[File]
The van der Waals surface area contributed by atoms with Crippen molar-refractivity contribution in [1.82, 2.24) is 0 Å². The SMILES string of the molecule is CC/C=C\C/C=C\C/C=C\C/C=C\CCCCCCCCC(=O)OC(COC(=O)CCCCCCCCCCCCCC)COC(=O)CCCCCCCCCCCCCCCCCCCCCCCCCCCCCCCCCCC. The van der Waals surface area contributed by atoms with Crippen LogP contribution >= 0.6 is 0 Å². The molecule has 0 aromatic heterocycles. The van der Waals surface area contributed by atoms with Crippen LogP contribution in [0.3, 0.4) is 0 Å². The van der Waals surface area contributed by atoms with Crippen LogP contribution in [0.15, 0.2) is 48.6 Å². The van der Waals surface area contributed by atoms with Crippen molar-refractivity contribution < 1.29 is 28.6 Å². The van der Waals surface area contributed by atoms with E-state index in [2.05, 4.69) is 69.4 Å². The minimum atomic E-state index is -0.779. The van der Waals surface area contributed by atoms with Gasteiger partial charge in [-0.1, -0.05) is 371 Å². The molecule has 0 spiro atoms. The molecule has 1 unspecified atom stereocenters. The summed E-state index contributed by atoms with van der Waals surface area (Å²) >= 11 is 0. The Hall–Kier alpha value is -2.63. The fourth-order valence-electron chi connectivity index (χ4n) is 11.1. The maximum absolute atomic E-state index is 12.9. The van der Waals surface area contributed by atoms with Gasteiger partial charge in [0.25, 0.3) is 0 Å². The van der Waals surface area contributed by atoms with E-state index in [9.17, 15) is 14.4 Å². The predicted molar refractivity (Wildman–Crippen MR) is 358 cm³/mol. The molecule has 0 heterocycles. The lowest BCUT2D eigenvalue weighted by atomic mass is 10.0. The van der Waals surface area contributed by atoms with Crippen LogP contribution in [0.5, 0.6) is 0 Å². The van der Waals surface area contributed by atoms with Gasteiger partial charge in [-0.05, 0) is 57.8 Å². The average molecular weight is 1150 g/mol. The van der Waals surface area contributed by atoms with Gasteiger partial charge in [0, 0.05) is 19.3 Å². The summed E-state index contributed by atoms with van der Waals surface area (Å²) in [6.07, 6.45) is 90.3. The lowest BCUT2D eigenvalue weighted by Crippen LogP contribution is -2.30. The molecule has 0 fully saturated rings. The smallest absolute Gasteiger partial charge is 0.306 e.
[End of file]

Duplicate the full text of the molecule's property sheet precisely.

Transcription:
The van der Waals surface area contributed by atoms with Crippen molar-refractivity contribution in [1.82, 2.24) is 0 Å². The SMILES string of the molecule is CC/C=C\C/C=C\C/C=C\C/C=C\CCCCCCCCC(=O)OC(COC(=O)CCCCCCCCCCCCCC)COC(=O)CCCCCCCCCCCCCCCCCCCCCCCCCCCCCCCCCCC. The van der Waals surface area contributed by atoms with Crippen LogP contribution >= 0.6 is 0 Å². The molecule has 0 aromatic heterocycles. The van der Waals surface area contributed by atoms with Crippen LogP contribution in [0.3, 0.4) is 0 Å². The van der Waals surface area contributed by atoms with Crippen LogP contribution in [0.15, 0.2) is 48.6 Å². The van der Waals surface area contributed by atoms with Crippen molar-refractivity contribution < 1.29 is 28.6 Å². The van der Waals surface area contributed by atoms with E-state index in [2.05, 4.69) is 69.4 Å². The minimum atomic E-state index is -0.779. The van der Waals surface area contributed by atoms with Gasteiger partial charge in [-0.1, -0.05) is 371 Å². The molecule has 0 spiro atoms. The molecule has 1 unspecified atom stereocenters. The summed E-state index contributed by atoms with van der Waals surface area (Å²) >= 11 is 0. The Hall–Kier alpha value is -2.63. The fourth-order valence-electron chi connectivity index (χ4n) is 11.1. The maximum absolute atomic E-state index is 12.9. The van der Waals surface area contributed by atoms with Gasteiger partial charge in [0.25, 0.3) is 0 Å². The van der Waals surface area contributed by atoms with E-state index in [9.17, 15) is 14.4 Å². The predicted molar refractivity (Wildman–Crippen MR) is 358 cm³/mol. The molecule has 0 heterocycles. The lowest BCUT2D eigenvalue weighted by atomic mass is 10.0. The van der Waals surface area contributed by atoms with Crippen LogP contribution in [0.5, 0.6) is 0 Å². The van der Waals surface area contributed by atoms with Gasteiger partial charge in [-0.05, 0) is 57.8 Å². The average molecular weight is 1150 g/mol. The van der Waals surface area contributed by atoms with Gasteiger partial charge in [0, 0.05) is 19.3 Å². The summed E-state index contributed by atoms with van der Waals surface area (Å²) in [6.07, 6.45) is 90.3. The lowest BCUT2D eigenvalue weighted by Crippen LogP contribution is -2.30. The molecule has 0 fully saturated rings. The smallest absolute Gasteiger partial charge is 0.306 e.